You’ve experienced your share of hardships personally – having battled to overcome a bout of viral meningitis. How has this experience changed you overall – and did it actually have any impact on your decision to study biomedical science at university?
I don’t really talk about when I got sick – it was rock bottom for me. One morning in 2006, I woke up feeling really dizzy with a headache. I was admitted to hospital with a temperature of 40.1 degrees, wrapped in two doonas and unable to open my eyes because of the lights. I had a lumbar puncture and a chest X-ray. I had an adverse reaction to the pain killers and spent 8 days in hospital in Sydney. I couldn’t sit up in bed or stand without a blinding headache and my neck and back seizing up, and I lost 11 kg while I was in hospital. I was 18 years old – I’d just moved to Sydney, started uni, made new friends, and suddenly I was lying alone in a dark room unable to move my own body.
My parents brought me back to Wauchope, and I ended up having a spinal procedure. It took me months to recover. I was studying Medical Science at the time with the view to becoming a doctor, so it had a huge impact on me. I lost my faith in medicine. I left the degree to study Law, but I missed the science, so I’m back finishing my Bachelor of Biomedical Science part time.
You’ve also had your share of positive experiences too! What have been some of the performances you’ve given that you really enjoyed?
I enjoy every performance! But this year has been very special to me in regards to performing, having sung at the Children’s Cancer Research Institute at Doltone House with Australia’s Got Talent winner, Jack Vidgen. I also had my hometown debut at Blue Poles Art Gallery, which sold out in 5 days! And then most recently, there was the Mother’s Day Concert at the Sydney Conservatorium with the Seven Sopranos …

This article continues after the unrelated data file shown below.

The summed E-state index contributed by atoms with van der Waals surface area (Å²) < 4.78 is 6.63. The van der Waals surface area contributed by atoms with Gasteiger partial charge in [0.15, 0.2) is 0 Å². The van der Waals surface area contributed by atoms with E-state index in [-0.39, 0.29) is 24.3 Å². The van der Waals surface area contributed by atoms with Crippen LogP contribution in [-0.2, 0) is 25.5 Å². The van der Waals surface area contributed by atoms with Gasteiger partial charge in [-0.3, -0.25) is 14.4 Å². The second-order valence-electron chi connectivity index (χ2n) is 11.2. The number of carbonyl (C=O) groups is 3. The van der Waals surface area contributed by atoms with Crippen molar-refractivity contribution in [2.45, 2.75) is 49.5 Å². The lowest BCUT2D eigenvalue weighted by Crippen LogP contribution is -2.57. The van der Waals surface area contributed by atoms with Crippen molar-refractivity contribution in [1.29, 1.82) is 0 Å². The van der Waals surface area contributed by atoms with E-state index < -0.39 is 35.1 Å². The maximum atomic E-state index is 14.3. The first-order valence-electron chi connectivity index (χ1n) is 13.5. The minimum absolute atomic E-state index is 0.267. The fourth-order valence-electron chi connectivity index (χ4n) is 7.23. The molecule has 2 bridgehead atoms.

What’s it been like being a part of the internationally acclaimed group, the Seven Sopranos – especially considering you’re the youngest member!
Incredible. Some of the girls sing for Opera Australia, some are currently singing with Opera Queensland, and then there’s me! We worked with the amazingly talented Simon Kenway in our recent Mother’s Day Concert, and everyone was so generous and welcoming. I learned so much. Being surrounded by professionals in your field is a dream for anyone, but when you realise you can hold your own, it’s a really special moment. We had such fun, with our Sydney MX newspaper cover photoshoot by the Harbour Bridge and singing the Flower Duet through the Pitt St Mall, handing out fliers in red sequined ball gowns. The response was amazing. We’ve had lots of interest for overseas work, so I’m keeping my passport handy!
What are your dreams and ambitions for the future – where would you like to be in 5 years’ time?
I’m hoping to be back in the recording studio soon, and I’d love to release an album as a solo classical crossover artist. I can’t wait to travel with the Seven Sopranos, and I loved my solo concert at Blue Poles, so I’m hoping to perform more in the Hastings. The last 6 months have been so exciting – I can’t begin to imagine where I’ll be in 5 years!
Interview by Jo Atkins.